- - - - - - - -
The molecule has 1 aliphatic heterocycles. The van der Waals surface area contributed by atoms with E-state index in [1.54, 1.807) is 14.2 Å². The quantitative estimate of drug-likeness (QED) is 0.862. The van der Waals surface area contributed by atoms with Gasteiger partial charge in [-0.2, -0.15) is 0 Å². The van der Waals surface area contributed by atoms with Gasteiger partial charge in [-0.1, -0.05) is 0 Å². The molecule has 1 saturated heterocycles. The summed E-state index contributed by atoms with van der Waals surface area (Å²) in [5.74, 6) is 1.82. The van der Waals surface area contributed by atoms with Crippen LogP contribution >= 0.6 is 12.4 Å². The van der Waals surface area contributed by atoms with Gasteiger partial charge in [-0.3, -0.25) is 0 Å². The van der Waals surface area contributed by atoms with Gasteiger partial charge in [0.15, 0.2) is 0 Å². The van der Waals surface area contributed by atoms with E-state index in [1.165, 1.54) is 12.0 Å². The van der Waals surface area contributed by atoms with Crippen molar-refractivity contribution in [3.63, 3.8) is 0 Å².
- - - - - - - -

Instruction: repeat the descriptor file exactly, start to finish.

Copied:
The molecule has 1 aliphatic heterocycles. The van der Waals surface area contributed by atoms with E-state index in [1.54, 1.807) is 14.2 Å². The quantitative estimate of drug-likeness (QED) is 0.862. The van der Waals surface area contributed by atoms with Gasteiger partial charge in [-0.2, -0.15) is 0 Å². The van der Waals surface area contributed by atoms with Gasteiger partial charge in [-0.1, -0.05) is 0 Å². The molecule has 1 saturated heterocycles. The summed E-state index contributed by atoms with van der Waals surface area (Å²) in [5.74, 6) is 1.82. The van der Waals surface area contributed by atoms with Crippen LogP contribution >= 0.6 is 12.4 Å². The van der Waals surface area contributed by atoms with Gasteiger partial charge in [-0.3, -0.25) is 0 Å². The van der Waals surface area contributed by atoms with Gasteiger partial charge in [0.15, 0.2) is 0 Å². The van der Waals surface area contributed by atoms with E-state index in [1.165, 1.54) is 12.0 Å². The van der Waals surface area contributed by atoms with Crippen molar-refractivity contribution in [3.63, 3.8) is 0 Å².